The Ku Klux Klan, as it turned out, didn't show up. But Leo did.
Leo, who lives in Michigan and didn't want me to use his real name, retired from the Army last year after spending nearly a decade performing psychological operations (propaganda, basically) in Iraq and Afghanistan. He was aghast when Donald Trump won the White House—"After spending so much time overseas 'defending freedom,' seeing Trump get elected actually hurt," he told me—and outraged when a branch of the KKK scheduled a "Victory Klavalkade Klan Parade" for December 3 in Pelham, North Carolina.
"This parade is a perfect example of why Trump is so dangerous," Leo told me. "He courted the extreme elements of the right wing and got them to essentially run his propaganda machine. He knew what he was doing, and the KKK rightfully assumes they have his support."
Leo is in his mid 30s, and was dressed in all black with patches sewn into the forearms of his hoodie and a "Veterans for Peace" patch affixed to his denim vest. He had driven through the night to make it to Pelham in time for the parade, and still hadn't slept, but seemed little the worse for wear.
We were at a rest area in Pelham where various anti-KKK demonstrators were meeting in anticipation of the parade's anticipated 9 AM start time. The Klan's intention was to drive from Pelham across the Virginia border into nearby Danville, the the final capital of the Confederacy.
The 150 or so activists who had showed up were a mixed group. Many, like Marcy Freed of Trinity, North Carolina, had come because they hated the idea of the KKK staging a demonstration in their home state. Freed said she's been attending protests since 1963, when her mother took her to march for civil rights. When the Klan first announced the parade, she told me, "Our local newspaper said, 'Ignore them, they'll go away.' That hasn't worked, ever. Something I learned during the AIDS epidemic is that silence equals death."
There were local organizers for various groups as well as out-of-towners. Some protesters dressed in black, or obscured their faces with bandanas and T-shirts, while others didn't. Some were peaceful protesters, while others were antifas—or anti-fascists—and had shown up ready to fight, either with baseball bats or just their bare fists.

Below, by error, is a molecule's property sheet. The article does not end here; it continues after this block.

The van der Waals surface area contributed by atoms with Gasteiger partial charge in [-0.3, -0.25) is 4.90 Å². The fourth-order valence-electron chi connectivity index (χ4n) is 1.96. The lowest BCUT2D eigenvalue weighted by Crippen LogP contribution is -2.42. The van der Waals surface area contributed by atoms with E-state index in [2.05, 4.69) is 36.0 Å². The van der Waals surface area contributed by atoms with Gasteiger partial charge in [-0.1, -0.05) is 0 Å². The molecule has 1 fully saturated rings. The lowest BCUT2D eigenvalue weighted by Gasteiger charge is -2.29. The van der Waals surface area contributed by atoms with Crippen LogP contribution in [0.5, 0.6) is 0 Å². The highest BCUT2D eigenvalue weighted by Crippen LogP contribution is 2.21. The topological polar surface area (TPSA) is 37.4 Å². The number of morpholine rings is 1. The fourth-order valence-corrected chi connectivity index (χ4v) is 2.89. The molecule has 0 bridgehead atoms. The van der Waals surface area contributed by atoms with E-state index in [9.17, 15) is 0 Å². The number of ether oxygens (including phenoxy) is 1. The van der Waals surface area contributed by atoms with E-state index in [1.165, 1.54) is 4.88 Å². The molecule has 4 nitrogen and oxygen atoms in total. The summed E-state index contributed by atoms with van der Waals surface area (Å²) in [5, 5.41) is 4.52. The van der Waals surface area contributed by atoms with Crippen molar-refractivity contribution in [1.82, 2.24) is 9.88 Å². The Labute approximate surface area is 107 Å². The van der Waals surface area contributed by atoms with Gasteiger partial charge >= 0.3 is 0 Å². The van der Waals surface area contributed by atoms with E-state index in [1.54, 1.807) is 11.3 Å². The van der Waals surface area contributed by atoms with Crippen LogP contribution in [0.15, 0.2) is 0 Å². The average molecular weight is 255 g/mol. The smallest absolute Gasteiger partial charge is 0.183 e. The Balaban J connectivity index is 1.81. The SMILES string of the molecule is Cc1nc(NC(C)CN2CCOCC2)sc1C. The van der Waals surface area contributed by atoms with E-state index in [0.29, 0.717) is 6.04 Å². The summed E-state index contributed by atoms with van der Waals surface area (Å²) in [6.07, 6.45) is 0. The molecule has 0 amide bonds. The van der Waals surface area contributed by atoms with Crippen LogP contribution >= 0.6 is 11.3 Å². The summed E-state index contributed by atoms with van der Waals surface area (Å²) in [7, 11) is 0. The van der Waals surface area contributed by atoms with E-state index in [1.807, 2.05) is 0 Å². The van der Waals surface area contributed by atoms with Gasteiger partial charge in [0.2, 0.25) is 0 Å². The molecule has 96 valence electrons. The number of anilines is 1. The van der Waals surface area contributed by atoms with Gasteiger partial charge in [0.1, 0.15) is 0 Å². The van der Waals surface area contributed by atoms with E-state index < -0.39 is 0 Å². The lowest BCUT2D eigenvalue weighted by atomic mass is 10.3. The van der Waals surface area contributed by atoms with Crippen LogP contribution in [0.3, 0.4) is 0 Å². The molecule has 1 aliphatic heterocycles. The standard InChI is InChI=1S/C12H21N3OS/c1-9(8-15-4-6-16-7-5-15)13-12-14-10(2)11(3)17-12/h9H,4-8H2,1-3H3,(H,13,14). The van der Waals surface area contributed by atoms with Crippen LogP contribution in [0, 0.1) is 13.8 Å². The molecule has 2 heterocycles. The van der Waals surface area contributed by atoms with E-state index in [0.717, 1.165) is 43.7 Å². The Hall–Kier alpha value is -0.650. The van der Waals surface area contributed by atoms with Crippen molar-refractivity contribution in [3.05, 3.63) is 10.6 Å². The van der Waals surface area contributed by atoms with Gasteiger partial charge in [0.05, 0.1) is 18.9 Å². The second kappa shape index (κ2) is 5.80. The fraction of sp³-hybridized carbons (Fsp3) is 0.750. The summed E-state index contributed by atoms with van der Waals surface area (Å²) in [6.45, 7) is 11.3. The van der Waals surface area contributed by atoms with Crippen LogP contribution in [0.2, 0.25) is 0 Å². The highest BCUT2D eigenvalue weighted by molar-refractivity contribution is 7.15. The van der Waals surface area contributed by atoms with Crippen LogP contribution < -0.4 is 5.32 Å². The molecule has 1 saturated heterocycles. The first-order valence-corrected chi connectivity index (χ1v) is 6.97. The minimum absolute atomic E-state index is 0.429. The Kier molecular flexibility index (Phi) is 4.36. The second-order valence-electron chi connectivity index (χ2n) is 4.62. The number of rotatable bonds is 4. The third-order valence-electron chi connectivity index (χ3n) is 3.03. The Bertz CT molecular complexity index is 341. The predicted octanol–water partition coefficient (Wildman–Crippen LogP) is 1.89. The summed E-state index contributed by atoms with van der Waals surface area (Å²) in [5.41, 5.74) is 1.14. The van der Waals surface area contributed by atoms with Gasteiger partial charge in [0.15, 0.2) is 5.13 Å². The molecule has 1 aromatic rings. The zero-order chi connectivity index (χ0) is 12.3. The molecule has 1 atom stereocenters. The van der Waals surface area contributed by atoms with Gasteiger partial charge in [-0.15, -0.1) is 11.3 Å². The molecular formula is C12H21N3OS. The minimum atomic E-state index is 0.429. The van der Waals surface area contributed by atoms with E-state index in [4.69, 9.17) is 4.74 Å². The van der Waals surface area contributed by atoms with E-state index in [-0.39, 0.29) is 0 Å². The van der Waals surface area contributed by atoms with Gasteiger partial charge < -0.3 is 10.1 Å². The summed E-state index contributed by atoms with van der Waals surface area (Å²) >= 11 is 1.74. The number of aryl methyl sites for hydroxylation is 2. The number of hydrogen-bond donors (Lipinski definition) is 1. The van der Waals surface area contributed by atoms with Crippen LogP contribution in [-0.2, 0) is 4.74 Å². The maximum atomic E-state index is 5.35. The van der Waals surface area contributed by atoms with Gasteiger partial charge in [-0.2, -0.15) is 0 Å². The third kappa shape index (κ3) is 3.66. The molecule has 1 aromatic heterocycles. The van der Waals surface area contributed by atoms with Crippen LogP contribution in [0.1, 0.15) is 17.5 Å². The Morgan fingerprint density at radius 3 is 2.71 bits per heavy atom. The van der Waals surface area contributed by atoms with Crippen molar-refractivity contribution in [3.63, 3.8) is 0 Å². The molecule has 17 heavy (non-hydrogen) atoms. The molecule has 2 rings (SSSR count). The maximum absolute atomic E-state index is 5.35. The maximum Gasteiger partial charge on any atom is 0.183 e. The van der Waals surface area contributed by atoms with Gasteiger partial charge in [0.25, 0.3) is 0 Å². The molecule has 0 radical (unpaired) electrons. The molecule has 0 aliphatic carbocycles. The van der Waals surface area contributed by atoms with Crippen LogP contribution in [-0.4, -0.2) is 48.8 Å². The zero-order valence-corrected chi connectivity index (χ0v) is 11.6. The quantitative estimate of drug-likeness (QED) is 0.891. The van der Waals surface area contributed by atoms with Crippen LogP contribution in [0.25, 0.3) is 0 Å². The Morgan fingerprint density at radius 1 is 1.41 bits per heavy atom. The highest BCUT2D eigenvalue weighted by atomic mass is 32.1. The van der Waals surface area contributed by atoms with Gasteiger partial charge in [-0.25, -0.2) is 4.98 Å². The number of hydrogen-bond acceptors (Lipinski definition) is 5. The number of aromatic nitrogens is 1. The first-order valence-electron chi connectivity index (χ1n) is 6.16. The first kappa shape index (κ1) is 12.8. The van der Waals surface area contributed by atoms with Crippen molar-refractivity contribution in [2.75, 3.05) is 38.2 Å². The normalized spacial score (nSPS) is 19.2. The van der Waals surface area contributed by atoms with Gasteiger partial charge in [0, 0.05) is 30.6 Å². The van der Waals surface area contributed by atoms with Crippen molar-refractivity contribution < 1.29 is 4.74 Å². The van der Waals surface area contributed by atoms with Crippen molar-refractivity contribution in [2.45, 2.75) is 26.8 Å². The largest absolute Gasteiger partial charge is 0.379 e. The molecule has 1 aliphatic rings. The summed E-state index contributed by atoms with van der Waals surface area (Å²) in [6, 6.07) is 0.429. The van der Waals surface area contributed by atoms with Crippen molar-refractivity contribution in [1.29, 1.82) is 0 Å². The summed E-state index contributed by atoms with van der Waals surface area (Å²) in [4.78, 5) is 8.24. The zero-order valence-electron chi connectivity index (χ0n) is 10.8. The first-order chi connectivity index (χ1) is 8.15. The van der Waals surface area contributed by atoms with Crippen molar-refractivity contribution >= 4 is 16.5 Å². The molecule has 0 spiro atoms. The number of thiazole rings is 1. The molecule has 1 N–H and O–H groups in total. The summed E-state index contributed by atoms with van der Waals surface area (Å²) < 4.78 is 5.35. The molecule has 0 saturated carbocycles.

As 9 AM came and went, the Klan communicated to a reporter from the Times-News of Burlington that they would be pushing the parade back to later that afternoon due to a "snafu." (It was later reported by the Times-News that the night before, three KKK members had gotten into a fight that turned into a stabbing.) A rumor began circulating that members of the Aryan Nation had shown up posing as reporters and had tipped the Klan off to the counter-protest, and the group soon became distrustful of the gaggle of camera crews and reporters at the scene. I watched as one man with a camera walked through the crowd asking, "Anybody wanna do an interview?" only to have nearby protesters turn away. In need of quotes, some reporters tried interviewing one another.
With tensions rising, many protesters grew restless. One activist started asking around for people to donate their cars for a potential roadblock to cut the Klan off whenever they showed. Others took to marching in a nearby frontage road.
For years, the KKK has been a marginal group on the outer fringe of American politics. But Fitz Brundage, a history professor at UNC-Chapel Hill who has written extensively on Southern history after the Civil War, told me that he sees parallels between the alt-right and white nationalist movements that have embraced Trump and the iteration of the Klan that rose to prominence in the 1910s and 1920s. "That KKK was all about what they called 'Americanism' and was very socially acceptable in many communities, especially smaller ones," he told me. "They were worried that the true American character and identity had been watered down by immigration, liberal values, and liberal religious beliefs." These Klansmen were anti-black, but also anti-Semitic and anti-Catholic, possessed of an all-purpose white rage.
"When you have economic decline alongside a broad and dynamic civil rights movement, it becomes very easy for people to think their economic disenfranchisement comes at the hands of minorities," said David Cunningham, a sociologist at Washington University in St. Louis who wrote a book on the KKK in North Carolina.
Brundage told me that as the KKK has been marginalized and other extremist groups have co-opted its original rhetoric, it has turned into something of a relic. "They've instituted these theatrical performances of white victimhood. They'll hold a rally, and there'll be ten Klansmen and 50 anti-Klan activists shouting at them."